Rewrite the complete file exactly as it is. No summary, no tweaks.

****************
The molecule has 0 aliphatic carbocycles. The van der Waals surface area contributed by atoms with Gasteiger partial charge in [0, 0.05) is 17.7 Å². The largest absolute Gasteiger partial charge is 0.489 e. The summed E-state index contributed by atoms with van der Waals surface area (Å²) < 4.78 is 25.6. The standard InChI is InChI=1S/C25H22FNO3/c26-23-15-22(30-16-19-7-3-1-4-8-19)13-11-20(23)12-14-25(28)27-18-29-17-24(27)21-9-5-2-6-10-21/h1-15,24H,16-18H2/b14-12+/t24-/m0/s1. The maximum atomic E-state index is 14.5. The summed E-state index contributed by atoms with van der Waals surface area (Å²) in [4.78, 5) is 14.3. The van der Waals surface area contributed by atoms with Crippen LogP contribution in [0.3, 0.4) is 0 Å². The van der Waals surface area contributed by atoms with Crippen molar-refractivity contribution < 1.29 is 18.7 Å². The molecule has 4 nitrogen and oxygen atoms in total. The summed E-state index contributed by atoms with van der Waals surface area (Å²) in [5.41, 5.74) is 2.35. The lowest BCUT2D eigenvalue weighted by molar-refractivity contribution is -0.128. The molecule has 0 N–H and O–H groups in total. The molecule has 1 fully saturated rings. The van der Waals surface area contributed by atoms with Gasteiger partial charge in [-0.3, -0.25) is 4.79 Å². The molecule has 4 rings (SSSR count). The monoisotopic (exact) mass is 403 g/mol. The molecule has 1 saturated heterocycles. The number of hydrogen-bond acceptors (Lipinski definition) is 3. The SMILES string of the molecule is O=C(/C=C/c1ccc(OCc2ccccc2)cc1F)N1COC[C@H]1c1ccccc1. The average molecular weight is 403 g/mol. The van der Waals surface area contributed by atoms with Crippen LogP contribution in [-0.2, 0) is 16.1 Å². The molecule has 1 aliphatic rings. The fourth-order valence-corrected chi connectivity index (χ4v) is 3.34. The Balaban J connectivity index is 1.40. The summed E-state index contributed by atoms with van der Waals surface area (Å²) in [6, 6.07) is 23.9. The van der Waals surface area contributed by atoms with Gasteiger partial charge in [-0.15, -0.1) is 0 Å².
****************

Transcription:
The molecule has 0 aliphatic carbocycles. The van der Waals surface area contributed by atoms with Gasteiger partial charge in [0, 0.05) is 17.7 Å². The largest absolute Gasteiger partial charge is 0.489 e. The summed E-state index contributed by atoms with van der Waals surface area (Å²) < 4.78 is 25.6. The standard InChI is InChI=1S/C25H22FNO3/c26-23-15-22(30-16-19-7-3-1-4-8-19)13-11-20(23)12-14-25(28)27-18-29-17-24(27)21-9-5-2-6-10-21/h1-15,24H,16-18H2/b14-12+/t24-/m0/s1. The maximum atomic E-state index is 14.5. The summed E-state index contributed by atoms with van der Waals surface area (Å²) in [4.78, 5) is 14.3. The van der Waals surface area contributed by atoms with Crippen LogP contribution in [0.3, 0.4) is 0 Å². The van der Waals surface area contributed by atoms with Crippen molar-refractivity contribution < 1.29 is 18.7 Å². The molecule has 4 nitrogen and oxygen atoms in total. The summed E-state index contributed by atoms with van der Waals surface area (Å²) in [5.41, 5.74) is 2.35. The lowest BCUT2D eigenvalue weighted by molar-refractivity contribution is -0.128. The molecule has 0 N–H and O–H groups in total. The molecule has 1 fully saturated rings. The van der Waals surface area contributed by atoms with Gasteiger partial charge in [-0.3, -0.25) is 4.79 Å². The molecule has 4 rings (SSSR count). The monoisotopic (exact) mass is 403 g/mol. The molecule has 1 saturated heterocycles. The number of hydrogen-bond acceptors (Lipinski definition) is 3. The SMILES string of the molecule is O=C(/C=C/c1ccc(OCc2ccccc2)cc1F)N1COC[C@H]1c1ccccc1. The average molecular weight is 403 g/mol. The van der Waals surface area contributed by atoms with Crippen LogP contribution in [-0.2, 0) is 16.1 Å². The molecule has 1 aliphatic rings. The fourth-order valence-corrected chi connectivity index (χ4v) is 3.34. The Balaban J connectivity index is 1.40. The summed E-state index contributed by atoms with van der Waals surface area (Å²) in [6, 6.07) is 23.9. The van der Waals surface area contributed by atoms with Gasteiger partial charge in [-0.15, -0.1) is 0 Å².